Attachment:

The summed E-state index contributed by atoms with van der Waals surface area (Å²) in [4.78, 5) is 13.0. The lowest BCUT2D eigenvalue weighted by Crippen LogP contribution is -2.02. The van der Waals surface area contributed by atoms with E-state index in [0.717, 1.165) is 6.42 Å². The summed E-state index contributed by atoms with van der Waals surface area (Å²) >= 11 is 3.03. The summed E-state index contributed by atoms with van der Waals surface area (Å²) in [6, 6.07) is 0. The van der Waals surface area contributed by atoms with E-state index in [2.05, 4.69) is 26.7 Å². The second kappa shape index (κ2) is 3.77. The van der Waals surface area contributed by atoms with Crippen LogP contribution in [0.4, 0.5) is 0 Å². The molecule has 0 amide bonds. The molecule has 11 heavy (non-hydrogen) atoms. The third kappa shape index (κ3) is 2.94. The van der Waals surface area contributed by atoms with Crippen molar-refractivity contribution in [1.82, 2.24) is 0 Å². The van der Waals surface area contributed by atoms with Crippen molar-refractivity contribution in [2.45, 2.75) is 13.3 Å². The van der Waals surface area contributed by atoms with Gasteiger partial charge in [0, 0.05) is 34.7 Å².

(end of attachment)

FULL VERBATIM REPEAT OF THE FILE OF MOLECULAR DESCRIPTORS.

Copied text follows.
The summed E-state index contributed by atoms with van der Waals surface area (Å²) in [4.78, 5) is 13.0. The lowest BCUT2D eigenvalue weighted by Crippen LogP contribution is -2.02. The van der Waals surface area contributed by atoms with E-state index in [0.717, 1.165) is 6.42 Å². The summed E-state index contributed by atoms with van der Waals surface area (Å²) >= 11 is 3.03. The summed E-state index contributed by atoms with van der Waals surface area (Å²) in [6, 6.07) is 0. The van der Waals surface area contributed by atoms with E-state index in [2.05, 4.69) is 26.7 Å². The second kappa shape index (κ2) is 3.77. The van der Waals surface area contributed by atoms with Crippen LogP contribution in [0.4, 0.5) is 0 Å². The molecule has 0 amide bonds. The molecule has 11 heavy (non-hydrogen) atoms. The third kappa shape index (κ3) is 2.94. The van der Waals surface area contributed by atoms with Crippen molar-refractivity contribution in [1.82, 2.24) is 0 Å². The van der Waals surface area contributed by atoms with Crippen molar-refractivity contribution in [2.45, 2.75) is 13.3 Å². The van der Waals surface area contributed by atoms with Gasteiger partial charge in [0, 0.05) is 34.7 Å².